In 1910, Straits Settlements (Singapore, Malacca, Penang) Legislative Council introduce a draft bill for imposing a tax on income, but faced strong opposition from tax-paying public. So, proposal s to introduce income tax were stated as to "fund the Imperial War Expenditure", not to raise revenue. The public agreed. Then, War Tax Ordinance was introduced, in force up to 1919. It was then converted into Income Tax Ordinance 1920, effective from 1 January 1920. In 1922, taxpayers opposed the Ordinance as the 1922 revenue was used to meet local expenditure rather than to advance the war efforts of the Imperial Government. As a result, the Ordinanc e was repealed in that year also.
Till 1941, a tax on profit and income was reimposed in the Straits Settlement. The Ordinance was renewed in 1942 but the attempts to collect taxes were forestalled by the Japanese Occupation of Malaya during 1942 till 1945 (War War 2).
Post Japanese occupation, the Special Tax Adviser to the Governent, R.B. Heasman, was appointed in 1946 to draft a tax legislation. A comprehensive report was completed in 1947, and the Income Tax Ordinance 1947 took effect from 1 January 1948. This marked the beginning of the modern form of income tax on a permanent basis in Malaya. Even then, the press opinion was hostile to this introduction of income tax.
The provisions of Income Tax Ordinance 1947 were based on the Model Colonial Territories Income Tax Ordinance 1922 (UK). The taxability of income for a year of assessment was covered under sec 31 of the Income Tax Ordinance 1947.
The Income Tax Ordinance 1947 was subsequently replaced by the Income Tax Act (ITA) 1967, came into effect on 1 January 1968. This happen in accordance to the formation of Malaysia in 1963. The Income Tax Act 1967 consolidated the three laws of income taxation existing before formation of Malaysia, which include Income Tax Ordinance 1947 (Peninsular Malaysia), Sabah Income Tax Ordinance 1956 (Sabah), and Sarawak Inland Revenue Ordinance 1963 (Sarawak). Under the ITA, income that subject to tax includes business income, employment income, rent, dividens, interest and royalties. Income tax was one of the easy ways by which the Treasury could obtain a steady source of revenue.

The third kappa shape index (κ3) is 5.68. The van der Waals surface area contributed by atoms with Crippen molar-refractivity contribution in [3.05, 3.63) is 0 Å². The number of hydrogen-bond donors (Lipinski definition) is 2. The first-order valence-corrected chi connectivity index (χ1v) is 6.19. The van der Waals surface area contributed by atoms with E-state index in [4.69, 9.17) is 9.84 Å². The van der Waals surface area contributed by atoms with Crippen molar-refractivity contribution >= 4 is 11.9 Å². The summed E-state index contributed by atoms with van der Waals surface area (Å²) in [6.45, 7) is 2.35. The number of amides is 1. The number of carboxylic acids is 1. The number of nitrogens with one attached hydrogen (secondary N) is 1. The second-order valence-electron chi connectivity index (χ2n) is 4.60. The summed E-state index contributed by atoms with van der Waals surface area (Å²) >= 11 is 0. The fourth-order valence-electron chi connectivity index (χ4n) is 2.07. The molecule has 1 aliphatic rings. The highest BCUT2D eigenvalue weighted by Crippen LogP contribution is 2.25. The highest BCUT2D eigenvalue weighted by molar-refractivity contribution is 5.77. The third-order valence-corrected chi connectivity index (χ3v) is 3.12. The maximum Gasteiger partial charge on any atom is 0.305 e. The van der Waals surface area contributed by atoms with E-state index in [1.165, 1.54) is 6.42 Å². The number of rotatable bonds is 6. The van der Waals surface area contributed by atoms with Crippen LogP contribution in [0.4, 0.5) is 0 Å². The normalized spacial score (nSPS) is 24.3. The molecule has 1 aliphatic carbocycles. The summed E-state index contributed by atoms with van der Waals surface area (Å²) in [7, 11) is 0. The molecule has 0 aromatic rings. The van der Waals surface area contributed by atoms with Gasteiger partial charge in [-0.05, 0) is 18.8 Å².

Malaysia relied on indirect taxes during her early years of development. Others include export and import duties and land taxes. For examples, in 1960 indirect taxes accounted for 76.7% of total tax revenue. By 1999, less reliance was placed on indirect taxes as the economy developed and with the introduction of other taxes. In 2012, the estimated share of indirect taxes to total Federal tax revenue was only 15.82%. Meanwhile, the direct taxes stood at 59.66%. Direct taxes comprise of corporate income taxes, personal income taxes, petroleum income taxes, stamp duties, witholding taxes and real property gains taxes.
There are 3 sources of revenue law in Malaysia, which are statute law, case law and practice of the Malaysia Inland Revenue Board (IRB). Statute law is the principal direct tax legislations in Malaysia, which include Income Tax Act 1967 (Act 53); Petroleum (Income Tax) Act, 1967 (act 45); Labuan Business Activity Tax Act (LBATA), 1990 (Act 445); Real Property Gains Tax Act, 1967; and Stamp Act, 1949 (Act 378)(Consolidated and Revised 1989). The Government can introduce changes to the tax laws any time, normally proposed in the annual budget. Then, the proposed changes stated in a Finance Bill will be debated in the House of Representatives and the Senate. After receives Royal Assent from the King, the bill will be gazetted as a Finance Act.
Case laws are the accumulated decisions of the courts upon the interpretation of the statutes. There has been a steady growth of Malaysian case law on income tax. The practice of the Malaysia Inland Revenue Board (IRB) is applied through its review procedures, daily practice in dealings with tax agents and the public, and through public rulings and the guidelines issued by IRB. It did not create "law". It is an expression of administrative option and do not bind the courts.
The Malaysian Government derives a major part of its revenue from taxes, both direct and indirect. Direct taxes include: Taxes on Income; Stamp Duty; Real Property Gains Tax; and Petroleum Income Tax. Indirect taxes include: Export Duty; Import Duty; Excise Duty; Sales Tax; and Service Tax (Goods and Services Tax Bill- GST) and Other Taxes.
The taxable income of company, generally, is computed in the same way as that of an individual except that no personal reliefs are deductable. The classes of income in which tax is charged under ITA are: gains from a business; gains from an employment; dividens, interests or discounts; rents, royalties or premiums; pensions, annuities or other periodical payments; and gains not falling under any of the above. Income tax exemption include: income remitted into Malaysia from abroad; salaries paid to the royalties; allowances to members of parliament; compensation for loss of office due to ill-health and emoluments of any member of the armed forces of a Commonwealth county; certain retirement gratuities; certain interest, dividend and royalty income.
Tax from petroleum income is raised from companies deriving income from petroleum operations. Real Property Gains Tax is a tax on capital gains arising from the disposal of shares held in real property company. "Real property" means "any land situated in Malaysia and any interest, option or right in or over such land". Stamp duty is imposed by the Stamp Act 1949 on instruments. "Instruments" include every written document.